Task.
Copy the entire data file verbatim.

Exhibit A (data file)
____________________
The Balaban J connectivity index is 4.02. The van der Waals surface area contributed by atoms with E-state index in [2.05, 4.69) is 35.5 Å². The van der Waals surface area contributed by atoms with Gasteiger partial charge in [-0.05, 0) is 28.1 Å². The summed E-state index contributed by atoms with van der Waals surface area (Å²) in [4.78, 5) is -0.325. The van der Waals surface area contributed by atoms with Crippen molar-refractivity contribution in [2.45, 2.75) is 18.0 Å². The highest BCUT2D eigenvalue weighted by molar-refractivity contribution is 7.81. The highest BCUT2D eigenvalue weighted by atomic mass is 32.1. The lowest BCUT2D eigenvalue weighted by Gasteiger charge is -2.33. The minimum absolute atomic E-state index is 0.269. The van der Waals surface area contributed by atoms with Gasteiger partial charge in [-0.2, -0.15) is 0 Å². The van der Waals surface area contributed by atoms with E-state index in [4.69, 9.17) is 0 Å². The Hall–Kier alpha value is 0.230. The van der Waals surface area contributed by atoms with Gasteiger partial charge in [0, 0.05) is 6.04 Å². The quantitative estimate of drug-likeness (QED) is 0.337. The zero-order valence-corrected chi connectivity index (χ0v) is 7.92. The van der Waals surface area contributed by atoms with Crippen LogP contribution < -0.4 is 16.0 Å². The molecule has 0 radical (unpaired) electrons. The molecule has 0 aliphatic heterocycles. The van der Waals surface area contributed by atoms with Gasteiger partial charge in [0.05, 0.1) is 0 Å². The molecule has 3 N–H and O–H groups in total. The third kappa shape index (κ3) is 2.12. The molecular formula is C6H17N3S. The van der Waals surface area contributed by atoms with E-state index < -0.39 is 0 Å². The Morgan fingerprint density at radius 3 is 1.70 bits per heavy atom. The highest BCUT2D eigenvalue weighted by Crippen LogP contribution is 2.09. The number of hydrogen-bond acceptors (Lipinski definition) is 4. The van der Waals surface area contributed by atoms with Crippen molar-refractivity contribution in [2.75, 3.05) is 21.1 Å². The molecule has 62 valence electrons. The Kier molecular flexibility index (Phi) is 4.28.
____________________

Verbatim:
The Balaban J connectivity index is 4.02. The van der Waals surface area contributed by atoms with E-state index in [2.05, 4.69) is 35.5 Å². The van der Waals surface area contributed by atoms with Gasteiger partial charge in [-0.05, 0) is 28.1 Å². The summed E-state index contributed by atoms with van der Waals surface area (Å²) in [4.78, 5) is -0.325. The van der Waals surface area contributed by atoms with Crippen molar-refractivity contribution in [2.45, 2.75) is 18.0 Å². The highest BCUT2D eigenvalue weighted by molar-refractivity contribution is 7.81. The highest BCUT2D eigenvalue weighted by atomic mass is 32.1. The lowest BCUT2D eigenvalue weighted by Gasteiger charge is -2.33. The minimum absolute atomic E-state index is 0.269. The van der Waals surface area contributed by atoms with Gasteiger partial charge in [-0.2, -0.15) is 0 Å². The van der Waals surface area contributed by atoms with E-state index in [4.69, 9.17) is 0 Å². The Hall–Kier alpha value is 0.230. The van der Waals surface area contributed by atoms with Gasteiger partial charge in [0, 0.05) is 6.04 Å². The quantitative estimate of drug-likeness (QED) is 0.337. The zero-order valence-corrected chi connectivity index (χ0v) is 7.92. The van der Waals surface area contributed by atoms with Crippen LogP contribution < -0.4 is 16.0 Å². The molecule has 0 radical (unpaired) electrons. The molecule has 0 aliphatic heterocycles. The van der Waals surface area contributed by atoms with Gasteiger partial charge in [0.05, 0.1) is 0 Å². The molecule has 3 N–H and O–H groups in total. The third kappa shape index (κ3) is 2.12. The molecular formula is C6H17N3S. The van der Waals surface area contributed by atoms with E-state index < -0.39 is 0 Å². The Morgan fingerprint density at radius 3 is 1.70 bits per heavy atom. The highest BCUT2D eigenvalue weighted by Crippen LogP contribution is 2.09. The number of hydrogen-bond acceptors (Lipinski definition) is 4. The van der Waals surface area contributed by atoms with Crippen molar-refractivity contribution in [2.75, 3.05) is 21.1 Å². The molecule has 62 valence electrons. The Kier molecular flexibility index (Phi) is 4.28.